Howdy Readers and Bloggers out there in Blogger Land
Today, as you can probably tell from the title, we will be discussing Australian ‘Acid’ Frogs. Firstly, I want you to picture a certain scenario in your mind. Picture four frog species that, when you blend them in a device known as a ‘Blender’, you get an ‘acid’ thickshake that, once consumed, takes you to a place of magical lepricons and flying cows.
Have you pictured this? If you have, then you are indeed a sick puppy. ‘Acid’ frogs are not called ‘acid’ frogs because of their hallucinogenic properties. They are termed ‘acid’ frogs because they are associated with ‘acidic’ water where the pH ranges (at least along the east coast of Australia) between 3.5 – 5.0. To put this into perspective, drinking water is about pH 7; which is neutral.
Australian ‘acid’ frogs occur along the eastern coast of Australia between Fraser Island, Queensland, and Jervis Bay, New South Wales. These species will occur in ‘wallum’ heath and the waterbodies in which they occur will be low in nutrients.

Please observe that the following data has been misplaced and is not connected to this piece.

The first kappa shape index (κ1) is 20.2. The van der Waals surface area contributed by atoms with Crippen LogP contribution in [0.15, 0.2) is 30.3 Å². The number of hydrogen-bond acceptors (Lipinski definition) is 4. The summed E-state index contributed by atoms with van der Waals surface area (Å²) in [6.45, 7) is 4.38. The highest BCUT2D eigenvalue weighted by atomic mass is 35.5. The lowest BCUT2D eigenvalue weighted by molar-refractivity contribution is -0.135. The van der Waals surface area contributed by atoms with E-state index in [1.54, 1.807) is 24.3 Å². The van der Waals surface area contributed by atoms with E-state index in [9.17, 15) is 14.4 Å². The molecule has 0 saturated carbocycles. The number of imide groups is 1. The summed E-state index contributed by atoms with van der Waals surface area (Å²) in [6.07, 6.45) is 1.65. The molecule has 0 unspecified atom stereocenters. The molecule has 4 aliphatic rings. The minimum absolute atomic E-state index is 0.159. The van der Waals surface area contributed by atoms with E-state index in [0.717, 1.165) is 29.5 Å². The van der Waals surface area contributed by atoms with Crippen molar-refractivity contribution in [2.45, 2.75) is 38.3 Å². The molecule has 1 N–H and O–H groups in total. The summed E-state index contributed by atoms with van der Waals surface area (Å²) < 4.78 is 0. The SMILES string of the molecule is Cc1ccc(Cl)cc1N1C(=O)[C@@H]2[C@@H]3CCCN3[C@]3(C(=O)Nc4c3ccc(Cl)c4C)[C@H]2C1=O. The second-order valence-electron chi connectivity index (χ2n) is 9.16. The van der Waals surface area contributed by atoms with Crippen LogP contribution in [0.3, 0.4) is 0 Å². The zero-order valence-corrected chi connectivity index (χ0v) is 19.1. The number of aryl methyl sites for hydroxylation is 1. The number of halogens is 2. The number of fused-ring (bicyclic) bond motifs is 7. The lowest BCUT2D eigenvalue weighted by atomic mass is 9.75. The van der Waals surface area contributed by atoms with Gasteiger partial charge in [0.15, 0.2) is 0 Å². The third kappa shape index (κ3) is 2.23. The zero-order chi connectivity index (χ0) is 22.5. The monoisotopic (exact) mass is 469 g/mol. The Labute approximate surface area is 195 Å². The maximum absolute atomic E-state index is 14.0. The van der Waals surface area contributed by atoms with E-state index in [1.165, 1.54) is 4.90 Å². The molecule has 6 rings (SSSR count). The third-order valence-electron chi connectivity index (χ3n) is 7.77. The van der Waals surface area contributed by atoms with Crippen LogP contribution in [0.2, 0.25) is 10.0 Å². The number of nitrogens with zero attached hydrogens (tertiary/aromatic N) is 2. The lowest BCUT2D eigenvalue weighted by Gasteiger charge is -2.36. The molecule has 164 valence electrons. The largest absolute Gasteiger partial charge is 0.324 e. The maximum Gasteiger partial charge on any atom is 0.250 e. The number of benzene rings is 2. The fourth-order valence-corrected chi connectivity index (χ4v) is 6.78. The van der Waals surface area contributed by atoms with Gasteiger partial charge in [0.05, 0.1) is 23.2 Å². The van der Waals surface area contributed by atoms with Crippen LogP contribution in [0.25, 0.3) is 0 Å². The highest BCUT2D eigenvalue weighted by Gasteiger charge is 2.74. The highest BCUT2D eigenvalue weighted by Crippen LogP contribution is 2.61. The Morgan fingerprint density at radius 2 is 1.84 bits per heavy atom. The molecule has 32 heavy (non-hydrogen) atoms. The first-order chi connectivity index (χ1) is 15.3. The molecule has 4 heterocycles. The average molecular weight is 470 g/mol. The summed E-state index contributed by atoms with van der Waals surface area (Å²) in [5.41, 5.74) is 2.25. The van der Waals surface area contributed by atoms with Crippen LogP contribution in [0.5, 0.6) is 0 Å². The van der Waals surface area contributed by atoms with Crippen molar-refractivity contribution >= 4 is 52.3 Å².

The primary threat to all ‘acid’ frogs species in Australia is loss of habitat due to development of land for residential, agricultural or infrastructure purposes. These threats are increased due to these species being located in an area with some of the highest human growth rate in Australia. Additional threats include disease, chemicals, alteration to the hydrology (as a vast majority of ‘acid’ frog species populations occur within ephemeral waterbodies) and introduced species (especially translocation of fish ; i.e. Gambusia holbrooki (Mosquito fish)).
The primary threat (habitat destruction) is focused outside of national parks and reserves. Therefore, the populations that occur within national parks or reserves are protected and, based on past research, population numbers are stable. Regardless of this, it is still important to conserve every single ‘acid’ frog species population that you can based on the ‘Deaths by a Thousand Cuts’ principle (I will post a ‘Rambling’ about this at a later date for those that do not know of this principle).
This is probably enough information about ‘acid’ frogs for now as I need to get back to completing my Masters Thesis. I will finish by telling you the four acid frog species and providing links to additional information websites if you wish to find out more.
1) Litoria olongburensis – http://www.frogsaustralia.net.au/frogs/display.cfm?frog_id=172
2) Litoria cooloolensis – http://www.frogsaustralia.net.au/frogs/display.cfm?frog_id=142